Talk:Oregon Geographic Names

From Wikipedia, the free encyclopedia
Jump to: navigation, search
WikiProject Oregon (Rated C-class, Mid-importance)
WikiProject icon This article is within the scope of WikiProject Oregon, a collaborative effort to improve the coverage of the U.S. state of Oregon on Wikipedia. If you would like to participate, please visit the project page, where you can join the discussion and see a list of open tasks.
C-Class article C  This article has been rated as C-Class on the project's quality scale.
 Mid  This article has been rated as Mid-importance on the project's importance scale.
 
The current collaborations of the month are The Great Oregon Photo Drive of 2014.
WikiProject Maps (Rated C-class, Low-importance)
WikiProject icon This article is within the scope of WikiProject Maps, a collaborative effort to improve the coverage of Maps and Cartography on Wikipedia. If you would like to participate, please visit the project page, where you can join the discussion and see a list of open tasks.
C-Class article C  This article has been rated as C-Class on the project's quality scale.
Checklist icon
 Low  This article has been rated as Low-importance on the project's importance scale.
 
Note icon
This article has been automatically rated by a bot or other tool because one or more other projects use this class. Please ensure the assessment is correct before removing the |auto= parameter.
This article had an importance automatically assigned to it. Once it has been checked by a human, please remove |autoi=yes.

Homesteading[edit]

The article says

the period of homesteading [was] between 1875 and 1925.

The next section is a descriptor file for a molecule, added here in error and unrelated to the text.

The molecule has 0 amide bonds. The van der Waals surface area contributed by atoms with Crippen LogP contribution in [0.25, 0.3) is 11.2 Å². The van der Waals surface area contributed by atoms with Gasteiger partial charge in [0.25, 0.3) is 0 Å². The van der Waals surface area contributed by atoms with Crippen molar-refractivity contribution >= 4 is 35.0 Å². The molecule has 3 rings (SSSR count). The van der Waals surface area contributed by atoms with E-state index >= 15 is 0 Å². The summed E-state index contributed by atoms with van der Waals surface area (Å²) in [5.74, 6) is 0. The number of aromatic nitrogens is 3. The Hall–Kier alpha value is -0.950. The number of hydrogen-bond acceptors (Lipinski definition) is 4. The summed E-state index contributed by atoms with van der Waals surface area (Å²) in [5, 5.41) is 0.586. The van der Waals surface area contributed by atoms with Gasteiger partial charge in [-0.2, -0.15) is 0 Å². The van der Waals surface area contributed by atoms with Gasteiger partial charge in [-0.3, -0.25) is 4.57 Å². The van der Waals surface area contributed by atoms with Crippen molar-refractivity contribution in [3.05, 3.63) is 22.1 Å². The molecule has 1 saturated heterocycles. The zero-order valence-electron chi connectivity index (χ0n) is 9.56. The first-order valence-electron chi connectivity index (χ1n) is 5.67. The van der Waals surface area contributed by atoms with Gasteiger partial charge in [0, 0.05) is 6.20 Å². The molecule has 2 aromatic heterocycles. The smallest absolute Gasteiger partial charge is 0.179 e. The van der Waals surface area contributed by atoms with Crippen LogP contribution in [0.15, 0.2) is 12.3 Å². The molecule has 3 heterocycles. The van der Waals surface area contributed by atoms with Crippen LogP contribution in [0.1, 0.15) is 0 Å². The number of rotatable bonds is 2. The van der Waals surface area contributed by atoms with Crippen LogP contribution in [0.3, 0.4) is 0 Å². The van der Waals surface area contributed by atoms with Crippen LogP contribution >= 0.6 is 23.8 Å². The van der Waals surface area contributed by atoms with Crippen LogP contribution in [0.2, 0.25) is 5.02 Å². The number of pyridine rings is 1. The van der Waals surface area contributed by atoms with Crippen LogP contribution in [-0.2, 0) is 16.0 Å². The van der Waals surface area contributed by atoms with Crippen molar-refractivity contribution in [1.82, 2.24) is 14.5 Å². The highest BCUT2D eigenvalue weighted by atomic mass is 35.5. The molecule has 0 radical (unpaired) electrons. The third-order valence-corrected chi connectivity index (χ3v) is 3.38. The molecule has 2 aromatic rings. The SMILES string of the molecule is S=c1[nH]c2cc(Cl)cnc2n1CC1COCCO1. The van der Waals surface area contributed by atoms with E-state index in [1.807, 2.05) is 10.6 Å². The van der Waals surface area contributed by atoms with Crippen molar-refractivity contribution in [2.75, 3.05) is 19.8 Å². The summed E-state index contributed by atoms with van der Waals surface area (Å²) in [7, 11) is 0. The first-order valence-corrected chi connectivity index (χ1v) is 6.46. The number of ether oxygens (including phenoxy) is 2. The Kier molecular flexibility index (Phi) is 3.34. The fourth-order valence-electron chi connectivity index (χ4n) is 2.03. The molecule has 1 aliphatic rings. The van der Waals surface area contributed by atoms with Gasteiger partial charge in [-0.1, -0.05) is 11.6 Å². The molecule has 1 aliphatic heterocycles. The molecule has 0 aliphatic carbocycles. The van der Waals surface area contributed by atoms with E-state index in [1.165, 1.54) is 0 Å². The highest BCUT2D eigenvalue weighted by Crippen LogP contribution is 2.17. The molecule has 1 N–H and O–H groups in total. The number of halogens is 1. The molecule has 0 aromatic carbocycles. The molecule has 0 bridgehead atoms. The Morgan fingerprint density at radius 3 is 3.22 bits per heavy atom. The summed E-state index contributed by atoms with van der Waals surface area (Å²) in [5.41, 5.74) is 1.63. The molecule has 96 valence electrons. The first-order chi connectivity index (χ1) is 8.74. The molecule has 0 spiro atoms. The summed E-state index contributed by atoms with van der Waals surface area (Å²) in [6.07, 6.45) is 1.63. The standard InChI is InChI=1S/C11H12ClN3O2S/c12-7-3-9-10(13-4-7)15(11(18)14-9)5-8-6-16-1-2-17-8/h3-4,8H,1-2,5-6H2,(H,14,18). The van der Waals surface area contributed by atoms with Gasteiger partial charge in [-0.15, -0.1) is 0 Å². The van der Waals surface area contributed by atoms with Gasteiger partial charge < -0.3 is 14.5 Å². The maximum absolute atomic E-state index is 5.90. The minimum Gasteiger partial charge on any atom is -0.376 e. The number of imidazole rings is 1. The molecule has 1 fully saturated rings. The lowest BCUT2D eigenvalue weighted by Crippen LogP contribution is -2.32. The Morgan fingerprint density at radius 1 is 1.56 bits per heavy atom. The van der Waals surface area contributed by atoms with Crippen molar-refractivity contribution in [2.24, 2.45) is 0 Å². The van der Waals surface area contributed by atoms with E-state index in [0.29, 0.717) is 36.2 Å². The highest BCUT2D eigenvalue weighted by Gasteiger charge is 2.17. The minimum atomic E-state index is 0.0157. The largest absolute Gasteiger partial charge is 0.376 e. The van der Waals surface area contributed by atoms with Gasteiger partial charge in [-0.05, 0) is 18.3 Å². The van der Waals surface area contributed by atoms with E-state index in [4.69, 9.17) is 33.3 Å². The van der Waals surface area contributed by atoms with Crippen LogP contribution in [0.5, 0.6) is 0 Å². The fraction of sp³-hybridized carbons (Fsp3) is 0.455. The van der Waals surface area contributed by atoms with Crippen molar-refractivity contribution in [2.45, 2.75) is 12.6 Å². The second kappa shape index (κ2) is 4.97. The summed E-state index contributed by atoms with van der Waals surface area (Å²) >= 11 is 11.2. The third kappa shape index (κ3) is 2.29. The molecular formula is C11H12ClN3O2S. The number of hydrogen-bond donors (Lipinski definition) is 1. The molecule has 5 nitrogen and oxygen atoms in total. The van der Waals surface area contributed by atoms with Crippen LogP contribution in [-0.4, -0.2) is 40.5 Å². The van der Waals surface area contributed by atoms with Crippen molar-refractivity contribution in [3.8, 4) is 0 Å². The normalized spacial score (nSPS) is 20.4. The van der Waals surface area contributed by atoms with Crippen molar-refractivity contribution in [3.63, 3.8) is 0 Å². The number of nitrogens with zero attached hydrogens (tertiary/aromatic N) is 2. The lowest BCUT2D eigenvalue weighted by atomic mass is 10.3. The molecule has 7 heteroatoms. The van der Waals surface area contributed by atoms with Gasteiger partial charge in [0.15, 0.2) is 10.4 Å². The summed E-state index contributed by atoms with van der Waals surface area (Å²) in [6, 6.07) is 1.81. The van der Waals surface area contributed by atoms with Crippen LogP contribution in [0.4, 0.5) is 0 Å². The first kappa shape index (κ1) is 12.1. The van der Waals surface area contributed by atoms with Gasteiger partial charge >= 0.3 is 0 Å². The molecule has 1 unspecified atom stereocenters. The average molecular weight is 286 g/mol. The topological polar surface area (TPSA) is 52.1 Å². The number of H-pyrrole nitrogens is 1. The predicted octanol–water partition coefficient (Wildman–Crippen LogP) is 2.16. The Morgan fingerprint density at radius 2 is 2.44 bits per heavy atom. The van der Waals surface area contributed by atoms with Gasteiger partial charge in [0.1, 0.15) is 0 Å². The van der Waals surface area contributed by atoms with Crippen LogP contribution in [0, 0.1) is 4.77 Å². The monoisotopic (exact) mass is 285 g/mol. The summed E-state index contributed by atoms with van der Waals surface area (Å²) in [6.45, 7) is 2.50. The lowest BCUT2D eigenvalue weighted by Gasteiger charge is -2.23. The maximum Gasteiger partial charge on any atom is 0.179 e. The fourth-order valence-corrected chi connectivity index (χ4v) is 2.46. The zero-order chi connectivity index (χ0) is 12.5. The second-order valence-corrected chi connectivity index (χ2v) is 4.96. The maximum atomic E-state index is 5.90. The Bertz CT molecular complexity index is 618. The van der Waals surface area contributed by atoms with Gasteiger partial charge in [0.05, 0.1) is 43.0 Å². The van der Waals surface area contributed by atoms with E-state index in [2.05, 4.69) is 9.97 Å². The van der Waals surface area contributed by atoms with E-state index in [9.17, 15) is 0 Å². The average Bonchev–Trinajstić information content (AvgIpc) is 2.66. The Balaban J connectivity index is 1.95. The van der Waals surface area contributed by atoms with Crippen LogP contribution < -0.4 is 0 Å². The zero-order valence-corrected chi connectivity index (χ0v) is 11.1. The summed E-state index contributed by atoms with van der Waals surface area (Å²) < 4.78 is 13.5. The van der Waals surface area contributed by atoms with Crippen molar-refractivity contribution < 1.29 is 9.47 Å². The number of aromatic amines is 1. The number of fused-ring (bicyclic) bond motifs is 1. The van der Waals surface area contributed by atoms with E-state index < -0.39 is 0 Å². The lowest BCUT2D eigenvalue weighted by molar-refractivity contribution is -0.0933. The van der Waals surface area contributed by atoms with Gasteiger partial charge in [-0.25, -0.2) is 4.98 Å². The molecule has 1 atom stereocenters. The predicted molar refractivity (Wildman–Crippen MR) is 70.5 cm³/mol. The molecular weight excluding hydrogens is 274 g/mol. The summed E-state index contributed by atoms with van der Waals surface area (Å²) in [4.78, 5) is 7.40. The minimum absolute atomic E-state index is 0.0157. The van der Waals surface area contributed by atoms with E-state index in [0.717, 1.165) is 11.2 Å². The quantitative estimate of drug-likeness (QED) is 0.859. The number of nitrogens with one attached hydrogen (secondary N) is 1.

But the Homestead Act went into effect in 1862. That was preceded by the Donation Land Claim Act from 1850 to 1855. Does OGN specifically create the 1875–1925 era and call it "homesteading"? (I really gotta get my hands on that book...) —EncMstr 08:52, 11 February 2007 (UTC)

From the horse's mouth (please delete if this is a copyvio):

The origins of geographic names in Oregon may be traced roughly to six periods in the history of the state, and in most instances the names themselves indicate approximately the epoch in which they were applied. The six periods may be described as follows: ... Fifth: The homestead era. During the fifty years between 1875 and 1925, nine million acres qualified for final entry*, and thousands of family names were applied to creeks and buttes. There was also a multiple application of names generic to the land laws and the farming and grazing occupations, such as School Section Creek, Homestead, Freezeout Ridge, and Dipping Vat Creek.[1]

    So I think it literally means the period of homesteading between those years, but isn't saying that was the only time of homesteading. Instead the periods are designated by what affected the bulk of the place name applications. Before this particular era of homesteading, for example in the pioneer period, places were more often being named after their eastern counterparts and after pioneer** families, as well as important national political figures who had no connection to Oregon. **At some point there were enough people here that new arrivals ceased to be pioneers and became merely settlers. The text is a bit cryptic--the article could definitely use some clarification and examples. Katr67 21:03, 11 February 2007 (UTC)
    Now that I'm not sleepy, I'm thinking you're right on. Perhaps the Homestead Act didn't get a lot of notice from 1862 to 1875. Even in 2007, I have a hard time comprehending what might inspire a move from most anywhere to Nebraska or Iowa.... —EncMstr 00:54, 12 February 2007 (UTC)

    Refs for expansion[edit]

    Mary has also taken her father's place on the Oregon Geographic Names Board. Katr67 (talk) 18:16, 14 August 2009 (UTC)